You might consider trying an experiment. Set two similar small plants on a windowsill or table. Water one plant as directed, but do not water the other plant. See which one survives. Talk about how this experiment relates to following Jesus. What do we need to do to “water” our lives of faith?
- Richelle Thompson
How is God's love being revealed to you?
Adult and Bigs (Youth)
Read: Isaiah 43:1-7
Reflect: Your reflection; How do you know your family loves you? When I was your age, I was not convinced that my parents would do anything for me the way God would. According to this passage from Isaiah, God knows you by name. God protects you. God is always with you. Now that I’m a mom of older kids like you, I understand that my parents did love unconditionally. They showed their love in countless ways that didn’t always feel like love but was. Perhaps these words from Isaiah can speak for us and remind you that we try to love you as much as God does. No matter what you’re going through, no matter how you feel, no matter what you think, God loves you, always.
Respond: With as many family members as possible, share stories and pictures that show love - baby pictures, just before birth photos, holidays, or everyday moments. How does your family’s love for you compare to the love God feels for you in this passage? What do your grandparents, aunts, uncles, and other family members say about your parents as babies and kids? Listen for the many ways that your family cares for each other and you.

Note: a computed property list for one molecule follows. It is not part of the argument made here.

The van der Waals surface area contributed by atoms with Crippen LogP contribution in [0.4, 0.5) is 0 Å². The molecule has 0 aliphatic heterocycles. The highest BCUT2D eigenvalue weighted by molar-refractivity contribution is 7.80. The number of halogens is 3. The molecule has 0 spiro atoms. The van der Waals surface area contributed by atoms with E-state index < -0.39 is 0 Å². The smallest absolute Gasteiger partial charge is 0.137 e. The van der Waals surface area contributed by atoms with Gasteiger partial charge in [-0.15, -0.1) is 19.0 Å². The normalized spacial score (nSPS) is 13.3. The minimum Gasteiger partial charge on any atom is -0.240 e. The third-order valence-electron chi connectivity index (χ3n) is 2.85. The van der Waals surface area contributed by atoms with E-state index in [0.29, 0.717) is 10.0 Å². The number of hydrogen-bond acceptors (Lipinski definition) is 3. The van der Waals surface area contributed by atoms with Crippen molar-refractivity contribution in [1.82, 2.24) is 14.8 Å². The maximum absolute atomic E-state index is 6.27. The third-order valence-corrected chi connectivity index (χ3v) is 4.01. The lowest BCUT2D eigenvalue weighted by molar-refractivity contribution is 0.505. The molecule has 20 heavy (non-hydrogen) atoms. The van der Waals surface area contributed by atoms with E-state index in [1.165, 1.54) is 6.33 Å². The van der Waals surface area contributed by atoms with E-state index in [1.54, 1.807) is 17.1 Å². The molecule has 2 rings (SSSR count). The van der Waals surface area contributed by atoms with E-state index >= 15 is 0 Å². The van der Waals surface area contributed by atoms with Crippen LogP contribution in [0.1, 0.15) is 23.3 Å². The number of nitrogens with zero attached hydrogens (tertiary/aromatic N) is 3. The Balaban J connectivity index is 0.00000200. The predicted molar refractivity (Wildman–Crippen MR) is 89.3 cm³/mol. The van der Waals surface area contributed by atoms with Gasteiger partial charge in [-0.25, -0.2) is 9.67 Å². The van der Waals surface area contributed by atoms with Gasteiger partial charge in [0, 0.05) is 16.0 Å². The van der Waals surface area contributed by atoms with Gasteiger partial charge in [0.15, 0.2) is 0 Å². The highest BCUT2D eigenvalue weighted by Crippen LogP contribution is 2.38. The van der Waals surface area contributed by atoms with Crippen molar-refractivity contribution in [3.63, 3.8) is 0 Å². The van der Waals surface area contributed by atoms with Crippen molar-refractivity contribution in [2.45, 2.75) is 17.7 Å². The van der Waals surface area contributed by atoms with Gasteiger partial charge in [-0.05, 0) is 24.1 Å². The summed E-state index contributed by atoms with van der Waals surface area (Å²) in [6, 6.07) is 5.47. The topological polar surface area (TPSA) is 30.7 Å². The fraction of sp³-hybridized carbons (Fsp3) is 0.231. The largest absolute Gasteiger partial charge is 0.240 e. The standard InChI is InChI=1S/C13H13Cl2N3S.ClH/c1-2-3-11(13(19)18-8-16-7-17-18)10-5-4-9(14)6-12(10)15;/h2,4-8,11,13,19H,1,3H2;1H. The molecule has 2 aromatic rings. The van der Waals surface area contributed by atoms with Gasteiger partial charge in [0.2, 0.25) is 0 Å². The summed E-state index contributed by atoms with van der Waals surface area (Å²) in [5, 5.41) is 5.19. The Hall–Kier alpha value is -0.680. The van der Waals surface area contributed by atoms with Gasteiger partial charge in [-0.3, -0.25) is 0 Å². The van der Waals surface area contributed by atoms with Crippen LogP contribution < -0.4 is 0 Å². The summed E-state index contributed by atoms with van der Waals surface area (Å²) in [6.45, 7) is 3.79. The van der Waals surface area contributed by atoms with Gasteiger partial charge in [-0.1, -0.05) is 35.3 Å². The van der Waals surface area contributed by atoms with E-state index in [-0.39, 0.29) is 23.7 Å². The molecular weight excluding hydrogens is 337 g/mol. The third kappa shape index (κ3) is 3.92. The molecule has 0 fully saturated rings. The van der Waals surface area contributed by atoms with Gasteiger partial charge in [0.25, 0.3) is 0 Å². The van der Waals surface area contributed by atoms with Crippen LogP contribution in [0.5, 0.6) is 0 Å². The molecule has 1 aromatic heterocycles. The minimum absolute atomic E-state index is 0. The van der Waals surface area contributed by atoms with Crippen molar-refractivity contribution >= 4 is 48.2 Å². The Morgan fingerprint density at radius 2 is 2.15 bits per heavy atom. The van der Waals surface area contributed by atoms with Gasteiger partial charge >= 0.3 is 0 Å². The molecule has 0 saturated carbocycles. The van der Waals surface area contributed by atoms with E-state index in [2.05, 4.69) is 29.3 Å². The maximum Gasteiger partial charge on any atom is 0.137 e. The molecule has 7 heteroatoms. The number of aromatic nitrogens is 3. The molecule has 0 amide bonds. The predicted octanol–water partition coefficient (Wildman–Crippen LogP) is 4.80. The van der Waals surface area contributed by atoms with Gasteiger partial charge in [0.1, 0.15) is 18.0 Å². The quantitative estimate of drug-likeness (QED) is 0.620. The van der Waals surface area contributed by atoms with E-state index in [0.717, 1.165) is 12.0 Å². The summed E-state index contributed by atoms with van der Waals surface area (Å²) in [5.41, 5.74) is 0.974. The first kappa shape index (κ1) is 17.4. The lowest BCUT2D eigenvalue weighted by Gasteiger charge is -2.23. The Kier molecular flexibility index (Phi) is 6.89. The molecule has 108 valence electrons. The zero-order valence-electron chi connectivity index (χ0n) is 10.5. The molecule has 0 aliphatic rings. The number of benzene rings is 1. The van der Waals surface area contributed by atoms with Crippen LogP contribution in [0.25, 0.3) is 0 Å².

- Miriam McKenney
Adult and Adults
Read: Luke 3:15-17, 21-22
Reflect: The crowds were eager to know if John the Baptist was the Messiah. John responded with humility indicating that someone else would come who was “greater than [he].” The Messiah would come. He would baptize the crowds “with the Holy Spirit and with fire.” Before Jesus the Messiah could baptize anyone, he needed to receive baptismal first. He allowed John to baptize him with water. When the heavens opened and the Holy Spirit descended on him, Jesus heard God call him Son. We cannot give what we do not have. We cannot share what we do not believe in. The image of Jesus receiving his baptism shows how even the Son of God had to earn his right to impart cleansing and a renewed life on others. Baptism is a covenant that we share with God. All who are baptized into God’s name are one with this covenant.
With such strife in the world, how can we continue to honor our baptismal covenant? It begins with I will. Are we willing to step into the light of hope? Are we willing to confess, seek, and continue the work of peace?
Respond: “Will you strive for justice and peace among all people, and respect the dignity of every human being” (Book of Common Prayer 305)? This week, write down all the ways you can strive to promote peace and justice in your community. Your community can include those around you, in your church, or on social media. In what ways do you need to be re-baptized or
- Carolina Hinojosa -Cisneros
Download a printable copy of this weeks reflections HERE.